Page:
PORTLAND, Ore. — Since the start of the COVID-19 pandemic, the need for food has grown for many Oregonians — especially for those within the Black, Indigenous and People of Color (BIPOC) communities.
The Feed'em Freedom Foundation helps tackle that issue by providing families with fresh produce while educating them on how to grow their own food.
"Feed'em Freedom is a nonprofit organization that focuses on food distribution and also creating an agricultural education hub," said Shauntae Johnson, the nonprofit's executive director.
Members of the nonprofit grow vegetables on a one-acre farm in east Portland. The vegetables then get donated to help 500 people in need each week. The nonprofit also has an indoor storeroom where people can pick up other groceries including breads and sauces.
Feed'em Freedom focuses on supporting Black communities, but they serve anyone in need.
"I'm on food stamps and it's hard to even find fresh food, let alone the price of it," said Holly Leong, who uses the food pantry twice a week.
Arthur Shavers owns his own farm called Mudbone Grown, which contributes to the food pantry.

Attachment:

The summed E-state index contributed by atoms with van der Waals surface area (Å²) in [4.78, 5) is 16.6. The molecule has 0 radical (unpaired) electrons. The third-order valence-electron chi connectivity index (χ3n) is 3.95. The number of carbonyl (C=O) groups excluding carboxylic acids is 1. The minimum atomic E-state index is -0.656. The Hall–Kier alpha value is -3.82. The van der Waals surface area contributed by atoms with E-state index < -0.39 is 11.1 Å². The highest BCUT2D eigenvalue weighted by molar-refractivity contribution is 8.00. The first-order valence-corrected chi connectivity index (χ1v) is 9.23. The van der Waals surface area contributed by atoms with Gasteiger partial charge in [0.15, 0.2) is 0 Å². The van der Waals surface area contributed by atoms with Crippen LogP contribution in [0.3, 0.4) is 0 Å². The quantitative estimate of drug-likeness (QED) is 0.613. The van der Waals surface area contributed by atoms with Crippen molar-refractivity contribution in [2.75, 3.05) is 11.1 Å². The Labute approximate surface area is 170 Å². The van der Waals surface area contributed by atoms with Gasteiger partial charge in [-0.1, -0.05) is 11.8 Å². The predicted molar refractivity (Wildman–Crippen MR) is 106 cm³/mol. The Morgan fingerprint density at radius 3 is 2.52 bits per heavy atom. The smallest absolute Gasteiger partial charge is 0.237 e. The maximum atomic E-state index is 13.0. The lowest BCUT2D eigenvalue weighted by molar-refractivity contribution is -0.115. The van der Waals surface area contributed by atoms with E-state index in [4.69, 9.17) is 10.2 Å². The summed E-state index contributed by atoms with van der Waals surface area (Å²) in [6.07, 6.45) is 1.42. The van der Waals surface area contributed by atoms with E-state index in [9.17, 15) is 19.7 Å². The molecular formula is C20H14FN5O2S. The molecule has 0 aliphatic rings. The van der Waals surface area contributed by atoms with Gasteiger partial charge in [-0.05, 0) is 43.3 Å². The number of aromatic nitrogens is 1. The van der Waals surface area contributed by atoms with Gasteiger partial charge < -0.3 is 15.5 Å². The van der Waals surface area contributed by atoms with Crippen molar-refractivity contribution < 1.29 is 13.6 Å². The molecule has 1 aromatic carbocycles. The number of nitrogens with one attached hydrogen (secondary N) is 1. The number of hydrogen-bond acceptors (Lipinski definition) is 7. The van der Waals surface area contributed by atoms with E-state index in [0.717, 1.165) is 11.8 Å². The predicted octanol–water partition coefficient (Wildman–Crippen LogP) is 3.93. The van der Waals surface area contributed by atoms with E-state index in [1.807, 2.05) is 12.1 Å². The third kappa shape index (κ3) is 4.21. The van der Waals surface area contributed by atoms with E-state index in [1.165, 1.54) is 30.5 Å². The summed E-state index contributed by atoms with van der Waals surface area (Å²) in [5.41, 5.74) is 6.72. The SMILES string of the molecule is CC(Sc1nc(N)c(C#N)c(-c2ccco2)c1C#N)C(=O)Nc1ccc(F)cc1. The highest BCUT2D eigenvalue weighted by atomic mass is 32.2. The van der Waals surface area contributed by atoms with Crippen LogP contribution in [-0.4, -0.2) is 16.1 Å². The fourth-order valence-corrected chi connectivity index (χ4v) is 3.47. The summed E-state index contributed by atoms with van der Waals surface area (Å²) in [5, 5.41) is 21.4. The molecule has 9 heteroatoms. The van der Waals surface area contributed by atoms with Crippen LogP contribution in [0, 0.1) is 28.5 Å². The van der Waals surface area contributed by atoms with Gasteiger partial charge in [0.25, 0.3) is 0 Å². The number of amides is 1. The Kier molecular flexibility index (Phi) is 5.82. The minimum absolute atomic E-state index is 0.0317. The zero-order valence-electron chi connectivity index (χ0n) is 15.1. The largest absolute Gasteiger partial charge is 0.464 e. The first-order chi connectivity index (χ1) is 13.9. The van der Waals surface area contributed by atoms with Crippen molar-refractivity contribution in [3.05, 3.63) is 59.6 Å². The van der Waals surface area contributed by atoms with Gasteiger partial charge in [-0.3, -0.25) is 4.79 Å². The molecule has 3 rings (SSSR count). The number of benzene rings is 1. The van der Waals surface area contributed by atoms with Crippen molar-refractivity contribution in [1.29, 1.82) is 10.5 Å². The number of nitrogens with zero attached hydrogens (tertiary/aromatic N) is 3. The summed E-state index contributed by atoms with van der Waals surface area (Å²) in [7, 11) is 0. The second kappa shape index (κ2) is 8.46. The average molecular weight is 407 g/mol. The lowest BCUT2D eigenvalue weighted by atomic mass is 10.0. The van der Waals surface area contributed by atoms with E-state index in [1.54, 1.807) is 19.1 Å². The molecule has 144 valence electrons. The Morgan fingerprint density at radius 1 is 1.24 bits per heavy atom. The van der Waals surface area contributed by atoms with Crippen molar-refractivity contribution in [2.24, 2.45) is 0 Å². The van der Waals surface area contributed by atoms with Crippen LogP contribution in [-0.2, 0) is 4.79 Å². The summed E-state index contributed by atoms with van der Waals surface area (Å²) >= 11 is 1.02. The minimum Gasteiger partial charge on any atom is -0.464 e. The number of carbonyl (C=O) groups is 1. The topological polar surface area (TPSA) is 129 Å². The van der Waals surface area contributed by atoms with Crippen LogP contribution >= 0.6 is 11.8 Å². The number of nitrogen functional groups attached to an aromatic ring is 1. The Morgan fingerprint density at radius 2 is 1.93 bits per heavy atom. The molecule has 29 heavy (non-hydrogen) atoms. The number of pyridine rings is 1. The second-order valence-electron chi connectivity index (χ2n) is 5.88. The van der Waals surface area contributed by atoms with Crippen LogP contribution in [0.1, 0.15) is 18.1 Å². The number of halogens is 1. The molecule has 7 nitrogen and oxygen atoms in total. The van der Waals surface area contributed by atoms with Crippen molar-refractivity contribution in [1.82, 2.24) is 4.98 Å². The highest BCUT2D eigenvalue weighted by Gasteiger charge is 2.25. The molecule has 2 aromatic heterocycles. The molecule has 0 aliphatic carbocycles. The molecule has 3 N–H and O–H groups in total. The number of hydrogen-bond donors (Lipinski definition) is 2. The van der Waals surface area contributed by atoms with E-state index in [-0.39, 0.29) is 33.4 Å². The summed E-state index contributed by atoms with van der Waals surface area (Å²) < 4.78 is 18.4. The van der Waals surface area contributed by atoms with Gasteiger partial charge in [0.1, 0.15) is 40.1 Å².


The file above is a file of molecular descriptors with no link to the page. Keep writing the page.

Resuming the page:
"One of our goals (is) to introduce people to vegetables that might not have come across their table, to give them more variety of fruits and vegetables they might not have tried," Shavers said.
The nonprofit is currently raising money to build a food center for Black communities.
"The building would have a commercial kitchen where farmers can come make their products; we cook together," Johnson said.
The vision is to create a space where BIPOC communities have access to culturally-specific food and peer-to-peer learning spaces to teach aquaponics, sustainable farming practices and produce preservation techniques.
The food center would cost about $3.3 million. The nonprofit has raised just over $700,000 so far.
The KGW Great Food Drive is going on now. You can help us reach our goal of providing 1.2 million meals to families in need by donating here.